My manipulation was to reverse the order of test presentation. (i.e. group 1, "type" --> "opinion"; group 2, "opinion" -->"type")

The dependent variable is the score on "opinion" (scores range from 8-56).

The independent variable was the order in which they received the test. (1,2)

A 2x2 ANOVA or t-test comparing the means on "opinions" for main effect of test order does the trick so far, but...

The "type" test gave subjects scores in 3 different "types". My intention was to use these scores to divide the subjects into three different groups (i.e. "type" A, B, C) which would become my quasi-independent variable.

My plan was to run a 3 (type) x 2 (test order) ANOVA.

Unfortunately, when I got my data, "type" did not clearly split into three groups. Some scored low in all three, others high in two or three types, etc. My ANOVA sprouted into a messy patchwork of ad hoc group assignments and became desperately unworkable.

What I want to do is a statistical analysis that will allow me to look at the 3 "type" variables as continuous variables (the mean score in each type) and consider their statistical weight, and also take into account test order as it effects my "opinion" score DV.

*i.e. Subject #1 - "type" A = 1, B = 4, C = 7. This would weight the score of C (7) heavier than B (4) and both C & B as heavier than A (1), thereby giving this subject a C "tendency." So, the question becomes "how well does this C, B, A weighted tendency, taken together with receiving the "opinion" test first (or second), predict his score on the "opinion" test?"*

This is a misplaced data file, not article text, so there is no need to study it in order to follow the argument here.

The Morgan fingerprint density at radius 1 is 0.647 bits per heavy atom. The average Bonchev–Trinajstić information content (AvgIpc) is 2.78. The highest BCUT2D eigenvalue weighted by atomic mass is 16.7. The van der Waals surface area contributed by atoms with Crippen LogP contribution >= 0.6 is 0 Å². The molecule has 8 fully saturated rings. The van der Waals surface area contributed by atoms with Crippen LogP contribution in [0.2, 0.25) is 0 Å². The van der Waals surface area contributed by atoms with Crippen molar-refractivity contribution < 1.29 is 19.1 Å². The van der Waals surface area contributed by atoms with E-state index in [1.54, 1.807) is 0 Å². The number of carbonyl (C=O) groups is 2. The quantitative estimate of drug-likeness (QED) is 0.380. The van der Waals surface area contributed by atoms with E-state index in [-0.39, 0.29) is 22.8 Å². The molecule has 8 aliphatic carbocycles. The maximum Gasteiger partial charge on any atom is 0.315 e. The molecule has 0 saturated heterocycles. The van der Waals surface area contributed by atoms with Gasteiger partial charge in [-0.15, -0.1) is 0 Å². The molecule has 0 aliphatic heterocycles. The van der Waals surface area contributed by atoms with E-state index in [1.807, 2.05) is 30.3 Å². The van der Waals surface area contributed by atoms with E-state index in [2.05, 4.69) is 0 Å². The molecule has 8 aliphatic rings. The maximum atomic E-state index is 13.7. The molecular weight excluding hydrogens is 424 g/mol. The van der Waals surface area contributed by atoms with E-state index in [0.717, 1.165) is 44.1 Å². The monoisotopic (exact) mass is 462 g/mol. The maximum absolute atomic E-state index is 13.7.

I first thought multiple regression, which I could see working for how "type" effects "opinion" score, but I don't see how test order could be considered in a multiple regression analysis (which is, after all, the real manipulation, and crux of the study). Could I somehow use a "dummy variable" to code test order?

I also thought maybe logistic regression, to maybe see how "type" and "opinion" test score predicted test order (i.e. 1 or 2), but...that seems backasswards, and frankly I don't understand LR well enough to be sure.

I'm baffled and my adviser is stumped. Trying to figure this out using my stats book feels like I'm reliving The Davinci Code. ANY input or suggestion would be cherished forever and ever by all of humanity, no hyperbole intended.

And thanks for reading this incredibly long and boring post.